Sunbathing naked in the sunshine is one of the most popular forms of sunbathe in Australia, with up to 10,000 people visiting the beaches each year.
The popularity of the sport has led to a raft of advertising campaigns and marketing campaigns which claim it promotes health and wellness.
But new research suggests that the sunbathes have little impact on sun damage.
Professor David Gittings, from the University of Queensland, said that while the sport was popular in Australia and New Zealand, its impact was minimal and there were other health benefits.
“It’s not like you can go and take a walk in the park and be sunbathened and that doesn’t do any harm,” he said.
He said the popularity of sunbaths had made it a hot topic in Australia but it was unclear how widespread the practice was in the US.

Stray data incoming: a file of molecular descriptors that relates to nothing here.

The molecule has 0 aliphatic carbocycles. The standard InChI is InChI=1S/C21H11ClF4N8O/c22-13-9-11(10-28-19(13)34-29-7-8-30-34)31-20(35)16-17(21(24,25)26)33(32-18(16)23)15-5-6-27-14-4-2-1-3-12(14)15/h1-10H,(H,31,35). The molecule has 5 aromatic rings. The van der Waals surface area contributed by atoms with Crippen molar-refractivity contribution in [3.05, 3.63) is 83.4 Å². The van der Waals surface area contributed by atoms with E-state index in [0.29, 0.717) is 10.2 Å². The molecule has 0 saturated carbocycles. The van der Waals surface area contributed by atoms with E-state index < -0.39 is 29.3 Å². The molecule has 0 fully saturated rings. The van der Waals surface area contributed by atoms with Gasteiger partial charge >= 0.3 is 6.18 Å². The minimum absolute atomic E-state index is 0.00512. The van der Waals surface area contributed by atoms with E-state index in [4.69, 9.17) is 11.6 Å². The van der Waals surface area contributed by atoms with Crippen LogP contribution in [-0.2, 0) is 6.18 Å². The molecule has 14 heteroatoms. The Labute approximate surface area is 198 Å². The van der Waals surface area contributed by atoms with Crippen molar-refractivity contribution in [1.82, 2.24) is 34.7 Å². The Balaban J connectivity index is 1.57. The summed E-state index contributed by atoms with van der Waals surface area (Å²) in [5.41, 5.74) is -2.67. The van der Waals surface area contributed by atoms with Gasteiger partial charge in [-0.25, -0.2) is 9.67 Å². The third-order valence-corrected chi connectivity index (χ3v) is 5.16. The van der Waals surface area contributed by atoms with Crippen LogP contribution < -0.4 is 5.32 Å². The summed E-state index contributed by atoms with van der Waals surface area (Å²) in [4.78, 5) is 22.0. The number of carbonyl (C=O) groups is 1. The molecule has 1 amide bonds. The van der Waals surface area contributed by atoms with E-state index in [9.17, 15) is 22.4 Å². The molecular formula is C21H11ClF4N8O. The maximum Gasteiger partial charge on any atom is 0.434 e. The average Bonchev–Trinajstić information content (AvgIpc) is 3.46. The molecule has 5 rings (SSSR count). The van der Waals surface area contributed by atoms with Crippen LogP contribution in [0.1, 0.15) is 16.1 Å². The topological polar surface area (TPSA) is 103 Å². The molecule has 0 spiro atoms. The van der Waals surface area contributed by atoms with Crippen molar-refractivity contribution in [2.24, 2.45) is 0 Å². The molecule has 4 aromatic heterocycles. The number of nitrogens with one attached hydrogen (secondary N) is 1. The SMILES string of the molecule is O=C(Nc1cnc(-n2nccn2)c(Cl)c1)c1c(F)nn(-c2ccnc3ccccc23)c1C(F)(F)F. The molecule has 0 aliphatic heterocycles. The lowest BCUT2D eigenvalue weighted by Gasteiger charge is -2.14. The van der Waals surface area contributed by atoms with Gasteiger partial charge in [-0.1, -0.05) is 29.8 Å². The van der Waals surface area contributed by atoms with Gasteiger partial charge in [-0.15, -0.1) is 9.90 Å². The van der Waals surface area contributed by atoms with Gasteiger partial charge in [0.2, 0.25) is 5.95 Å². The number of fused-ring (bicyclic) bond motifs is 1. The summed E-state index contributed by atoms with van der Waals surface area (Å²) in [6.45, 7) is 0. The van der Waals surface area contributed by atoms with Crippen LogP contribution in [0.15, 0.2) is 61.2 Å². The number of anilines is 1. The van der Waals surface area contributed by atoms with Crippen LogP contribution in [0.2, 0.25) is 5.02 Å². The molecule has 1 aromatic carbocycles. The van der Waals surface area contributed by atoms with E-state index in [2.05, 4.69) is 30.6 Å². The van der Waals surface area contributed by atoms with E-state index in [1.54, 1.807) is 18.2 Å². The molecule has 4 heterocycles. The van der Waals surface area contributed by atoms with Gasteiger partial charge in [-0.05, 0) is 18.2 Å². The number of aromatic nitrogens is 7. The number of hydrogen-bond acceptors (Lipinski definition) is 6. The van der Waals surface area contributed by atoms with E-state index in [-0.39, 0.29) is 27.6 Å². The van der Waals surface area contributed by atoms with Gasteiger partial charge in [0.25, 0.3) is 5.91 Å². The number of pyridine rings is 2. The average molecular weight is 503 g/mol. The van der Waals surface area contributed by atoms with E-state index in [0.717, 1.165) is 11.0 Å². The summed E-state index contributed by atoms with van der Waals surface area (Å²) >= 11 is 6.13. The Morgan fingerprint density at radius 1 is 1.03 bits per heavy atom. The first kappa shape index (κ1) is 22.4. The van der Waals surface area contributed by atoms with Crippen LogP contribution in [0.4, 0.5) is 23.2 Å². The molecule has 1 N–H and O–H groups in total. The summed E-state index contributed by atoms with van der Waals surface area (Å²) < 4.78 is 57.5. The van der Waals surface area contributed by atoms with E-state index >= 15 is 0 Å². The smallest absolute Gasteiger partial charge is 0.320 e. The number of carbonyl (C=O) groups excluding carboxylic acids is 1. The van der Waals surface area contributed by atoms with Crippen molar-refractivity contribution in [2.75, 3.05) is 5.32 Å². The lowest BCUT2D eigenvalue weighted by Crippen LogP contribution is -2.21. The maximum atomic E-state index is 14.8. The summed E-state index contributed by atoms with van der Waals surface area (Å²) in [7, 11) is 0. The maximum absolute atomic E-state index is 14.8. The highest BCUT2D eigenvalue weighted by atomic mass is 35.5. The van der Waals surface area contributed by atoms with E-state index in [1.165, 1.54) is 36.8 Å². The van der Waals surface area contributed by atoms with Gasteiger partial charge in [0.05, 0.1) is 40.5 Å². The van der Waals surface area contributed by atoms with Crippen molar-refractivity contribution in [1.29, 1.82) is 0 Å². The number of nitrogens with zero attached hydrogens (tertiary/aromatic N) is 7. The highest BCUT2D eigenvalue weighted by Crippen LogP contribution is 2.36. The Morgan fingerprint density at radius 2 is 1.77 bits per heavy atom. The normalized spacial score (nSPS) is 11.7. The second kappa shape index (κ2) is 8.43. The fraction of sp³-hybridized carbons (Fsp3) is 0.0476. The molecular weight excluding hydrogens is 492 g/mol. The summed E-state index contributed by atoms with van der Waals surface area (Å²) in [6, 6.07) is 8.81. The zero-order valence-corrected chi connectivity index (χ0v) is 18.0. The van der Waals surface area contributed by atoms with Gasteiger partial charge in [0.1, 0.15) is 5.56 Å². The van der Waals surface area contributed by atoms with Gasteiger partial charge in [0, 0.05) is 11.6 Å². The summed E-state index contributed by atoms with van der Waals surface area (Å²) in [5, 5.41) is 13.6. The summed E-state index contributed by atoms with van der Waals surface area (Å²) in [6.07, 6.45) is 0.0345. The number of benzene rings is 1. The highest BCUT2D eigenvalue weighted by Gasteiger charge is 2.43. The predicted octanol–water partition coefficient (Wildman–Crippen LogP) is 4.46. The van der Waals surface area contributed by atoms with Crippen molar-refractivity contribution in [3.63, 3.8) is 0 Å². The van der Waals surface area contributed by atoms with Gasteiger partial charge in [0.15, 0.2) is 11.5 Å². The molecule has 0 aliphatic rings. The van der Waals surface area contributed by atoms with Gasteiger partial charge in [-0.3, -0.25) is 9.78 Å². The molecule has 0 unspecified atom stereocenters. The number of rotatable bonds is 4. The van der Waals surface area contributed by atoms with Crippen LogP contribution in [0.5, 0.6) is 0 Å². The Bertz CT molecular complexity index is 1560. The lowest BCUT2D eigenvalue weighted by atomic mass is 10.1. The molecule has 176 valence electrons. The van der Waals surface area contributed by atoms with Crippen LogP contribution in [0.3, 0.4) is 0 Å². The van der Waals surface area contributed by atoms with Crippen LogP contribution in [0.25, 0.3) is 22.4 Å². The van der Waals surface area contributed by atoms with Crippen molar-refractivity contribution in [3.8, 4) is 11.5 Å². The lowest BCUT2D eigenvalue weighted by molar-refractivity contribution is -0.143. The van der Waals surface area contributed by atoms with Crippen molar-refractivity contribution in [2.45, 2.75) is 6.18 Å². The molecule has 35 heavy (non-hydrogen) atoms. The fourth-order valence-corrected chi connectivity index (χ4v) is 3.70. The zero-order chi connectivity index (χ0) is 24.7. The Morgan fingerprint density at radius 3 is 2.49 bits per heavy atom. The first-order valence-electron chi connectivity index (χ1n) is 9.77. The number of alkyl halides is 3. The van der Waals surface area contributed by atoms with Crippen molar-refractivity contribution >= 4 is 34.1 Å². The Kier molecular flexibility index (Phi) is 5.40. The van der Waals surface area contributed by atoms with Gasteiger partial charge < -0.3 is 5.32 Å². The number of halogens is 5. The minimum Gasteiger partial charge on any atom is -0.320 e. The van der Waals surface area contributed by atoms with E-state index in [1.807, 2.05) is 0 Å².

A US survey last year found that just under half of American adults had experienced sunbatting nude, with about 10 per cent of the population having done it at least once in their lives.
The study, published in the Journal of Applied Ecology, looked at sunbatches across the US and compared those that took place on the beach to those that happened outdoors.
It found that of the people who sunbatched outdoors, the majority had taken part in sunbatchers who were clothed, with only 10 per% of people who did not sunbaten being naked.
But the study found that the prevalence of sunbath exposure varied widely across the country.
In the southern states of Arizona, Utah, Nevada and Wyoming, more than half of the sunbakers had been to a beach, compared to just under 10 per.oIn the eastern states of New Mexico, Idaho, Nevada, Oregon and Washington, only 10.6 per cent had taken a beach sunbath, compared with 11.3 per cent who sunbath outdoors.